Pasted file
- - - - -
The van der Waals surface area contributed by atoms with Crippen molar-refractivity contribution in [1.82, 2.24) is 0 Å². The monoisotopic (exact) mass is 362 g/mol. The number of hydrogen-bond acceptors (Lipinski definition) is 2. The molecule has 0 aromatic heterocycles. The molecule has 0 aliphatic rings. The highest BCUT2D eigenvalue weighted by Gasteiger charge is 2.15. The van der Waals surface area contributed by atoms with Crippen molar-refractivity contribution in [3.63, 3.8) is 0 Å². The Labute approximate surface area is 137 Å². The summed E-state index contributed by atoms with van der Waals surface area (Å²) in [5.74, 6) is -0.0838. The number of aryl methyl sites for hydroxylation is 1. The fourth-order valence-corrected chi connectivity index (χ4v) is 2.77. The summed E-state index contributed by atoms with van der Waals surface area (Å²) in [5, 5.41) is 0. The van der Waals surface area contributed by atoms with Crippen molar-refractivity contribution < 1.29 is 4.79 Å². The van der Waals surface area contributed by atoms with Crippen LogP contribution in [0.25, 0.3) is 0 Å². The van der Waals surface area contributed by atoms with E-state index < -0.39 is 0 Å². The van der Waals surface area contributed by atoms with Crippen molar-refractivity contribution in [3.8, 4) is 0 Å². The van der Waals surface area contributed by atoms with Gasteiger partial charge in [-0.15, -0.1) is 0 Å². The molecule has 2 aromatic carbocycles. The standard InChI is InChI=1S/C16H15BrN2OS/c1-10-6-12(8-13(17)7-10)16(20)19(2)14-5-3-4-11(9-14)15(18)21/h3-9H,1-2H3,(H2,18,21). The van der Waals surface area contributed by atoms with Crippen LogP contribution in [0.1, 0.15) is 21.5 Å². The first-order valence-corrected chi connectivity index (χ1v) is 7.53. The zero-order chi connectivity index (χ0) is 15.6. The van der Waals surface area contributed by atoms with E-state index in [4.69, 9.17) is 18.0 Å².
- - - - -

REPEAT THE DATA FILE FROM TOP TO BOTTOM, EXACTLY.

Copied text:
The van der Waals surface area contributed by atoms with Crippen molar-refractivity contribution in [1.82, 2.24) is 0 Å². The monoisotopic (exact) mass is 362 g/mol. The number of hydrogen-bond acceptors (Lipinski definition) is 2. The molecule has 0 aromatic heterocycles. The molecule has 0 aliphatic rings. The highest BCUT2D eigenvalue weighted by Gasteiger charge is 2.15. The van der Waals surface area contributed by atoms with Crippen molar-refractivity contribution in [3.63, 3.8) is 0 Å². The Labute approximate surface area is 137 Å². The summed E-state index contributed by atoms with van der Waals surface area (Å²) in [5.74, 6) is -0.0838. The number of aryl methyl sites for hydroxylation is 1. The fourth-order valence-corrected chi connectivity index (χ4v) is 2.77. The summed E-state index contributed by atoms with van der Waals surface area (Å²) in [5, 5.41) is 0. The van der Waals surface area contributed by atoms with Crippen molar-refractivity contribution < 1.29 is 4.79 Å². The van der Waals surface area contributed by atoms with Crippen LogP contribution in [0.25, 0.3) is 0 Å². The van der Waals surface area contributed by atoms with E-state index < -0.39 is 0 Å². The van der Waals surface area contributed by atoms with Crippen molar-refractivity contribution in [3.8, 4) is 0 Å². The van der Waals surface area contributed by atoms with Gasteiger partial charge in [-0.15, -0.1) is 0 Å². The molecule has 2 aromatic carbocycles. The standard InChI is InChI=1S/C16H15BrN2OS/c1-10-6-12(8-13(17)7-10)16(20)19(2)14-5-3-4-11(9-14)15(18)21/h3-9H,1-2H3,(H2,18,21). The van der Waals surface area contributed by atoms with Crippen LogP contribution in [0.1, 0.15) is 21.5 Å². The first-order valence-corrected chi connectivity index (χ1v) is 7.53. The zero-order chi connectivity index (χ0) is 15.6. The van der Waals surface area contributed by atoms with E-state index in [4.69, 9.17) is 18.0 Å².